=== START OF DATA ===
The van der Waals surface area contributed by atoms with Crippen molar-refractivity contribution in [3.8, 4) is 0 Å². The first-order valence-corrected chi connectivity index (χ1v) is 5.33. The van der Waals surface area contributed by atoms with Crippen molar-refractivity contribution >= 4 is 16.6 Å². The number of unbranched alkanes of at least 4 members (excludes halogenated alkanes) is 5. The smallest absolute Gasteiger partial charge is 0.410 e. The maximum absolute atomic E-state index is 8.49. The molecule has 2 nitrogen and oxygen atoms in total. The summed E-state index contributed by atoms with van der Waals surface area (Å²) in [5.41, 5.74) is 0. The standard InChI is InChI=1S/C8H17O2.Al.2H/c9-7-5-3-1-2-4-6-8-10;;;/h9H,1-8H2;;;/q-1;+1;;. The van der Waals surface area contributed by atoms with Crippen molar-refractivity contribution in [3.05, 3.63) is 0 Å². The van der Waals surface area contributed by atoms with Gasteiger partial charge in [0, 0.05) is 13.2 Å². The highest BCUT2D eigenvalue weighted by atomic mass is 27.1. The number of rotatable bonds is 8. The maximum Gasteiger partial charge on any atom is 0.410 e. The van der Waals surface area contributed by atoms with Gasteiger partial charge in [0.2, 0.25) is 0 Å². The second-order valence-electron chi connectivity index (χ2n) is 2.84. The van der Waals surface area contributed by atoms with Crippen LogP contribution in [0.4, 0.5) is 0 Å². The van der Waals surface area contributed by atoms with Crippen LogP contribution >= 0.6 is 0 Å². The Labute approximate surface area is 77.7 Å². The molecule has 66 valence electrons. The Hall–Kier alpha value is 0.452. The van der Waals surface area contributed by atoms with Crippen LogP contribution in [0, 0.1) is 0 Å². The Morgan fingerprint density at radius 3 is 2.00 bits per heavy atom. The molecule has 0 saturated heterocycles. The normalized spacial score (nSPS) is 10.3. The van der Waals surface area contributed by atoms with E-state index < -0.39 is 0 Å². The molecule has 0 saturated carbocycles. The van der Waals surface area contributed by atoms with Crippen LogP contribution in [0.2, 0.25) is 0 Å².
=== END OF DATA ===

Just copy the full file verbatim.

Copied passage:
The van der Waals surface area contributed by atoms with Crippen molar-refractivity contribution in [3.8, 4) is 0 Å². The first-order valence-corrected chi connectivity index (χ1v) is 5.33. The van der Waals surface area contributed by atoms with Crippen molar-refractivity contribution >= 4 is 16.6 Å². The number of unbranched alkanes of at least 4 members (excludes halogenated alkanes) is 5. The smallest absolute Gasteiger partial charge is 0.410 e. The maximum absolute atomic E-state index is 8.49. The molecule has 2 nitrogen and oxygen atoms in total. The summed E-state index contributed by atoms with van der Waals surface area (Å²) in [5.41, 5.74) is 0. The standard InChI is InChI=1S/C8H17O2.Al.2H/c9-7-5-3-1-2-4-6-8-10;;;/h9H,1-8H2;;;/q-1;+1;;. The van der Waals surface area contributed by atoms with Crippen molar-refractivity contribution in [3.05, 3.63) is 0 Å². The van der Waals surface area contributed by atoms with Gasteiger partial charge in [0, 0.05) is 13.2 Å². The highest BCUT2D eigenvalue weighted by atomic mass is 27.1. The number of rotatable bonds is 8. The maximum Gasteiger partial charge on any atom is 0.410 e. The van der Waals surface area contributed by atoms with Gasteiger partial charge in [0.2, 0.25) is 0 Å². The second-order valence-electron chi connectivity index (χ2n) is 2.84. The van der Waals surface area contributed by atoms with Crippen LogP contribution in [0.4, 0.5) is 0 Å². The van der Waals surface area contributed by atoms with Crippen LogP contribution >= 0.6 is 0 Å². The Labute approximate surface area is 77.7 Å². The molecule has 66 valence electrons. The Hall–Kier alpha value is 0.452. The van der Waals surface area contributed by atoms with Crippen LogP contribution in [0, 0.1) is 0 Å². The Morgan fingerprint density at radius 3 is 2.00 bits per heavy atom. The molecule has 0 saturated heterocycles. The normalized spacial score (nSPS) is 10.3. The van der Waals surface area contributed by atoms with E-state index < -0.39 is 0 Å². The molecule has 0 saturated carbocycles. The van der Waals surface area contributed by atoms with Crippen LogP contribution in [0.2, 0.25) is 0 Å².